In contrast: By the very nature of religions with moral dogma's, is it ever possible for a religious person to not have it?

  8. #38
    Senior Member wildflower's Avatar
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    Quote Originally Posted by Mole View Post
    We all have motives, some selfish and some altruistic. Children and adolescents are largely unaware of how they are driven by their motives, and are even unaware of what their motives are. On the other hand, grown ups learn what their motives are, and learn to choose to follow their motives or not.

    The religious tend to hide their motives, selfish and unselfish, behind a smokescreen of theology, from themselves and each other. In other words, the religious tend to be childlike or like adolescents. And indeed Jesus himself tells us we can't enter the kingdom of heaven unless we become as little children. So religion tends to be infantalising.
    you are confusing childlikeness (a trusting and innocent nature) with childishness (immaturity). jesus teaches us to be childlike–not childish.

    with that i bid you folks in this forum adieu. God bless you all and good luck!

  9. #39
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    Quote Originally Posted by wildflower View Post
    you are confusing childlikeness (a trusting and innocent nature) with childishness (immaturity). jesus teaches us to be childlike–not childish.
    Great Caesar's Ghost, Wildflower, a trusting and innocent nature in a world of fear and greed, propaganda and scams, neurosis, abuse and exploitation, is a victim waiting to happen.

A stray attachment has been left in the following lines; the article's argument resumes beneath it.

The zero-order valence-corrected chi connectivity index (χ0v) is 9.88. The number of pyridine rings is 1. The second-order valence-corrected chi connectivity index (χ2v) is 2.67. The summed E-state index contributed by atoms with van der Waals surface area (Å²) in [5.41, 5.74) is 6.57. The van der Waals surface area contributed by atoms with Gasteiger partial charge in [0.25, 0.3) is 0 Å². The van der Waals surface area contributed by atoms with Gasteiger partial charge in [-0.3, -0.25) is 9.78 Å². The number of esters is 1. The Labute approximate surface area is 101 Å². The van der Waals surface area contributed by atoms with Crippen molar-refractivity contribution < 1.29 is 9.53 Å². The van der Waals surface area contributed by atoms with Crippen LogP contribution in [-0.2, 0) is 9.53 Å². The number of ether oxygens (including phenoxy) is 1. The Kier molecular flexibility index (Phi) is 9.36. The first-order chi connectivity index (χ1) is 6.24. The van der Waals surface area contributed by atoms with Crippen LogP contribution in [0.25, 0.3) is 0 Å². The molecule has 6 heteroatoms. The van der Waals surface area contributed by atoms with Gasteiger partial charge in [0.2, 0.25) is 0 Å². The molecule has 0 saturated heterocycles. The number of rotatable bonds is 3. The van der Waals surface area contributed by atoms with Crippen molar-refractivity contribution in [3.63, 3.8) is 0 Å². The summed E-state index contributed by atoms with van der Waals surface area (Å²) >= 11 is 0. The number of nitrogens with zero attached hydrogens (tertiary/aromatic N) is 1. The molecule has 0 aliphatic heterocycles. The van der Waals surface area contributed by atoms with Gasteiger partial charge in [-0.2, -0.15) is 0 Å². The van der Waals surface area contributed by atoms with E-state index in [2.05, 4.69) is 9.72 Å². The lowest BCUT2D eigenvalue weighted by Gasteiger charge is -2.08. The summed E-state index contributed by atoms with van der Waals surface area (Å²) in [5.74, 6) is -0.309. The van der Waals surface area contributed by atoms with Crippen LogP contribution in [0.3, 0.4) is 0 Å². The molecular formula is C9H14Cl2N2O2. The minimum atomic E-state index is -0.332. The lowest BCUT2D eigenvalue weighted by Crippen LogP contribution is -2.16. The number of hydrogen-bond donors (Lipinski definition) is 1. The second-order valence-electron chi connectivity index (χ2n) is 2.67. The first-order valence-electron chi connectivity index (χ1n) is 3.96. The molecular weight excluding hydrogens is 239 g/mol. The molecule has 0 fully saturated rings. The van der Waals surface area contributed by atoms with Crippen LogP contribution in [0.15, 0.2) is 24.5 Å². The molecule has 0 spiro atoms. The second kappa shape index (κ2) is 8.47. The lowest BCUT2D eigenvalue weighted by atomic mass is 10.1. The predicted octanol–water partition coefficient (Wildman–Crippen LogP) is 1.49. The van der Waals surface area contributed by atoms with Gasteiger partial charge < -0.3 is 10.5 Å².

Victimise me please, I have a trusting and innocent nature.

  10. #40
    Away with the fairies Southern Kross's Avatar
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    Quote Originally Posted by Jarlaxle View Post
    Do religious people - particularly belonging to religions of moral dogma - genuinely care about others well being? Or are they simply acting out of their own (Imagined) self interest (Scoring points for their afterlife game)? How can you know? How can they? Are there any situations in which acting for the benefit of others would not be in their own spiritual interest?

    Disclaimer: I don't mean simply in action, but in terms of intent.
    You need to cut them some slack. You shouldn't make assumptions about someone's morality based on their religiosity (or lack thereof). Unless you have genuine reasons to question someone's motives for acts of kindness, it's only fair to give them the benefit of the doubt.

    It really bugs me when religious people doubt my moral fortitude simply because I'm a non-believer - I find it bigoted, patronising and sanctimonious. Similarly, if I was religious, I imagine I would feel equally insulted if others questioned the purity of my intent simply by virtue of my being religious.

    Unless you think it fair to have your morality questioned based on whether or not you believe in God or go to church regularly, it would be hypocritical to do so to others.

    Quote Originally Posted by Jarlaxle View Post
    Again - anyone can be decent in actions, I am asking about intent. An atheist doesn't necessary have a persistent all-encompassing ulterior motive for being good - a religious person does.
    Um, how about the law?

    How do I know that the real reason you don't go around killing people isn't just that you're afraid you'll go to jail?
    INFP 4w5 so/sp

    I've dreamt in my life dreams that have stayed with me ever after, and changed my ideas;
    they've gone through and through me, like wine through water, and altered the colour of my mind.

    - Emily Bronte